Chancellor Angela Merkel is singing a happy tune, but the austerity message will not play well with most of the Eurozone.
Germany’s statistical office on Thursday reported the country was in the black by €23.7bn last year, with local, state and central government coffers benefiting from record-low unemployment and ultra-cheap debt finance stemming from the European Central Bank’s mass purchases of sovereign bonds.
Chancellor Angela Merkel’s government, which has vowed to maintain a balanced budget as a cornerstone of its economic policy, hailed the larger surplus. “These figures show that Germany is doing well,” said Jens Spahn, deputy finance minister. “We invest more than ever — and still have surpluses.”
The difference between what Germany sells abroad and what it buys — the current account surplus — was about 8 percent of gross domestic product last year. The size of the surplus has stoked criticism from economists, multilateral organizations and the new US administration, that Germany’s export-led growth was a corollary to a build-up of debt in other countries and was putting the global economy at risk.
In a sign that government spending could also become a battleground in September’s federal election, the centre-left Social Democrats, the chancellor’s junior coalition partner, have called for part of the surplus — the €6.2bn attributable to central government — to be used to fund infrastructure investment.
The chancellor’s Christian Democrats want the surplus to be employed to lower government debt, which, at an estimated 68.2 percent of GDP, remains above the ceiling of 60 per cent set by EU rules.
With disagreements between the coalition partners, this year’s windfall is likely to fund a cash reserve set up to support the country’s influx of refugees after the migrant crisis in 2015. Wolfgang Schäuble, Germany’s finance minister, said he will set aside an expected surplus for 2017 to cut income tax.
Maastricht Treaty Recap
Running a surplus for the benefit of migrant workers seems crazy. Imagine if Greece or Italy did the same thing.
Please note that German government debt is well above the Maastricht Treatylimits.
Government Budget Deficit
The ratio of the annual general government deficit relative to gross domestic product (GDP) at market prices, must not exceed 3% at the end of the preceding fiscal year (based on notified measured data) and neither for any of the two subsequent years (based on the European Commission’s published forecast data). Deficits being “slightly above the limit” (previously outlined by the evaluation practice to mean deficits in the range from 3.0–3.5%), will as a standard rule not be accepted, unless it can be established that either: “1) The deficit ratio has declined substantially and continuously before reaching the level close to the 3% limit” or “2) The small deficit ratio excess above the 3% limit has been caused by exceptional circumstances and has a temporary nature (i.e. expenditure one-offs triggered by a significant economic downturn, or expenditure one-offs triggered by the implementation of economic reforms with a positive mid/long-term effect)”. If a state is found by the Commission to have breached the deficit criteria, they will recommend the Council of the European Union to open up a deficit-breached EDP against the state in accordance with Article 126, which only will be abrogated again when the state simultaneously comply with both the deficit and debt criteria.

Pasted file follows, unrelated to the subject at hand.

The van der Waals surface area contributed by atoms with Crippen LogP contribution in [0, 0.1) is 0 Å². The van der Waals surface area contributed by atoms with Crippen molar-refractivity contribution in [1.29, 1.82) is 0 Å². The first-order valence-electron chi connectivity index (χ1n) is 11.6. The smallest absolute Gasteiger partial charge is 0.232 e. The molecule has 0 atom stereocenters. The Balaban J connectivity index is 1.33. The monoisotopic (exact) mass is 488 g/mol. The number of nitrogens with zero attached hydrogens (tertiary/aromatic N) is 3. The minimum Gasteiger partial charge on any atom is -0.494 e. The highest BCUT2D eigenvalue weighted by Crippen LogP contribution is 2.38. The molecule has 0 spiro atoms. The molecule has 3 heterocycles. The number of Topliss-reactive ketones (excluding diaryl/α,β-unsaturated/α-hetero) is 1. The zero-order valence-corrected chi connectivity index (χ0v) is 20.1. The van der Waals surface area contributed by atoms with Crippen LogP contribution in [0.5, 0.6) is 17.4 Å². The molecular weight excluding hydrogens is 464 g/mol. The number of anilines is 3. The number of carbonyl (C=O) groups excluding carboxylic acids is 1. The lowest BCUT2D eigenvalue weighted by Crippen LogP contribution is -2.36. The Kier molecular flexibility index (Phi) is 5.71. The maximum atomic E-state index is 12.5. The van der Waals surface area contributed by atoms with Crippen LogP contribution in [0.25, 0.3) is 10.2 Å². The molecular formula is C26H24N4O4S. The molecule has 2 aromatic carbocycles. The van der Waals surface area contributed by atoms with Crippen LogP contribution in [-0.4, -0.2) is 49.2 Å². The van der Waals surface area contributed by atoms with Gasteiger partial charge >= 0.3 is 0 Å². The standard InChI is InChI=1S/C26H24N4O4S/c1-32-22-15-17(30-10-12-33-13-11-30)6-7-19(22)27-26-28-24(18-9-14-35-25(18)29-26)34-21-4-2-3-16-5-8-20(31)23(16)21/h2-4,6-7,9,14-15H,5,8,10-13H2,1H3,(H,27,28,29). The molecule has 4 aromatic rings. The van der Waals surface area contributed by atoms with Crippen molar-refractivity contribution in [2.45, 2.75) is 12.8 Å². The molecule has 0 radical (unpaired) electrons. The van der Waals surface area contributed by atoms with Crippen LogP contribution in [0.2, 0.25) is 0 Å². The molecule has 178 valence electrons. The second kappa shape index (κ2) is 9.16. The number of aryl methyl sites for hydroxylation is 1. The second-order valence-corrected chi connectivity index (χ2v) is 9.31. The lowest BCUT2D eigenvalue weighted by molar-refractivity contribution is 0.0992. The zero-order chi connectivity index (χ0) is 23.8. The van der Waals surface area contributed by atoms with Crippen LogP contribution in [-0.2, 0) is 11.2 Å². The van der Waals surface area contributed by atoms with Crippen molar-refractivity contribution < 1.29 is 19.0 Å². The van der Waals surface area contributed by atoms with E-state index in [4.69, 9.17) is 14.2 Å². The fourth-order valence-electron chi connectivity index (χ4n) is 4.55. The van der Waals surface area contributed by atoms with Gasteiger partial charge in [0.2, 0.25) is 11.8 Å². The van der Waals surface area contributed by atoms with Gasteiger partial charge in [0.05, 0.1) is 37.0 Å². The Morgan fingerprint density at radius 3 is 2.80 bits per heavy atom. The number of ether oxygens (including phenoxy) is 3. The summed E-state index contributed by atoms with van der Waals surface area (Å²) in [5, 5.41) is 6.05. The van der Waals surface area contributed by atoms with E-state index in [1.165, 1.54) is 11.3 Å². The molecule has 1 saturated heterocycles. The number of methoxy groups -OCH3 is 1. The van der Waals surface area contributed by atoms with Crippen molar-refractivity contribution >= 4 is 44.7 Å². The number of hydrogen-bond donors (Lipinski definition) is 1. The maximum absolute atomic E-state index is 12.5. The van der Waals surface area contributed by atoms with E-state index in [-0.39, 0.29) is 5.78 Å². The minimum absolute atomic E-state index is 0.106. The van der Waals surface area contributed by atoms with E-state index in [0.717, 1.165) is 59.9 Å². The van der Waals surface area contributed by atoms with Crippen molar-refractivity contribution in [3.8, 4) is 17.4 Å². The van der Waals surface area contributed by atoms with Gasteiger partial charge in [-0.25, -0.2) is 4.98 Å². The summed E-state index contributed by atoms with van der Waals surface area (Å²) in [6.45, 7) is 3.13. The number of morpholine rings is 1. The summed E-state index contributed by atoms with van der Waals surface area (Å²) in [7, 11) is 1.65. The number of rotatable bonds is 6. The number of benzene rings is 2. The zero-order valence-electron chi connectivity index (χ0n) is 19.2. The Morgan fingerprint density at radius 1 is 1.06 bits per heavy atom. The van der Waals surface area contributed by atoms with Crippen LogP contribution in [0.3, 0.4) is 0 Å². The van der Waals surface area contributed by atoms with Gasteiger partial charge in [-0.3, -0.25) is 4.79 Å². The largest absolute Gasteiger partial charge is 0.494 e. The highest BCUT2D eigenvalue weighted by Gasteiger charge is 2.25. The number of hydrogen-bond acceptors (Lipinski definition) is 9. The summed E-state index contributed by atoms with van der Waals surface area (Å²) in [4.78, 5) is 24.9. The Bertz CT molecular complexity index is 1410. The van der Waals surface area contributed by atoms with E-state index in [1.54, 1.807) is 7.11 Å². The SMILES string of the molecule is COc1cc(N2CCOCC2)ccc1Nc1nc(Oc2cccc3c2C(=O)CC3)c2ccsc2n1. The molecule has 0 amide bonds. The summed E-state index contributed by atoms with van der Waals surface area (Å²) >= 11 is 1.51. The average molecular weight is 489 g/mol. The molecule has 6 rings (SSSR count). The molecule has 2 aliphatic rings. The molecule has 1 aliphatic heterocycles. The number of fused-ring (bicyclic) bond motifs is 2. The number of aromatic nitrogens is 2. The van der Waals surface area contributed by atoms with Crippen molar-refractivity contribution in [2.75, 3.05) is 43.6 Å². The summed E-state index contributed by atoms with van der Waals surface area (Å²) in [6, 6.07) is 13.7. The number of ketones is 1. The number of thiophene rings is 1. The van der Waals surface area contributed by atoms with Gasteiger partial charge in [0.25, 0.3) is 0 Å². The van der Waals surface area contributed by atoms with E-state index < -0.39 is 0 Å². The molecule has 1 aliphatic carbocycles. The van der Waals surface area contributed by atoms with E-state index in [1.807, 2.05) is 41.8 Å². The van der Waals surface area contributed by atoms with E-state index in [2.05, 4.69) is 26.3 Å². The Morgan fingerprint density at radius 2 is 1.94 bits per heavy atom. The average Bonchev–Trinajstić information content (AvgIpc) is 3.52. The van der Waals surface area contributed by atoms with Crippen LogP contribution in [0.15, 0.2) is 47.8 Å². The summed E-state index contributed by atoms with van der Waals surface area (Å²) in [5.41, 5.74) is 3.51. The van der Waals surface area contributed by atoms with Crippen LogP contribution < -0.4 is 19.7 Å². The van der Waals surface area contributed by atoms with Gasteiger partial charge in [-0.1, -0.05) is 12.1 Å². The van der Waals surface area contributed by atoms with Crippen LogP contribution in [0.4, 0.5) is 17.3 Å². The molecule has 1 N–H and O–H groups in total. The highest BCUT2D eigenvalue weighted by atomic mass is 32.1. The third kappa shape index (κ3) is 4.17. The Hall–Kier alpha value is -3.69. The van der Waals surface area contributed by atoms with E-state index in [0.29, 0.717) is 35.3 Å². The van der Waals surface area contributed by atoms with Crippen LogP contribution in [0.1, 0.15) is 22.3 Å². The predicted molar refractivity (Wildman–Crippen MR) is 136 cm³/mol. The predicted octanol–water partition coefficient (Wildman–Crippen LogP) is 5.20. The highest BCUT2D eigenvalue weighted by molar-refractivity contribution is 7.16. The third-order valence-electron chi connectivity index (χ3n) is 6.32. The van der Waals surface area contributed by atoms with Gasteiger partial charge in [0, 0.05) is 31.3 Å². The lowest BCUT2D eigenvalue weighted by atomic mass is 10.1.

Government debt-to-GDP ratio
The ratio of gross government debt (measured at its nominal value outstanding at the end of the year, and consolidated between and within the sectors of general government) relative to GDP at market prices, must not exceed 60% at the end of the preceding fiscal year. Or if the debt-to-GDP ratio exceeds the 60% limit, the ratio shall at least be found to have “sufficiently diminished and must be approaching the reference value at a satisfactory pace”. This “satisfactory pace” was defined and operationalized by a specific calculation formula, with the entry into force of the new debt reduction benchmark rule in December 2011, requiring the states in breach of the 60% limit to deliver – either for the backward- or forward-looking 3-year period – an annual debt-to-GDP ratio reduction of at least 5% of the part of the benchmark value being in excess of the 60% limit. If both the 60% limit and “debt reduction benchmark rule” is breached, the Commission will finally check if the breach has been caused only by certain special exempted causes (i.e. capital payments to establishment of common financial stability mechanisms, like the ESM) – because if this is the case they will then rule an “exempted compliance”. If a state is found by the Commission to have breached the debt criteria (without this breach solely being due to “exempted causes”), they will recommend the Council of the European Union to open up a debt-breached EDP against the state in accordance with Article 126(), which only will be abrogated again when the state simultaneously comply with both the deficit and debt criteria.
Debt to GDP Ratios by Country
Source: Trading Economics
The Maastricht Treaty on which the Eurozone was founded is a complete joke. It was never enforced and clearly never will be.
The odds of changing the treaty for literally anything are zero. Every country would have to agree.
Meanwhile, every nation pretends it will soon be in compliance and the reviewers pretend that will happen.
Finally, Greece is compelled to comply with primary budget surplus demands of 3.5% of GDP so it can pay back creditors including Germany and France.
Let’s pretend that will happen too.
Mike “Mish” Shedlock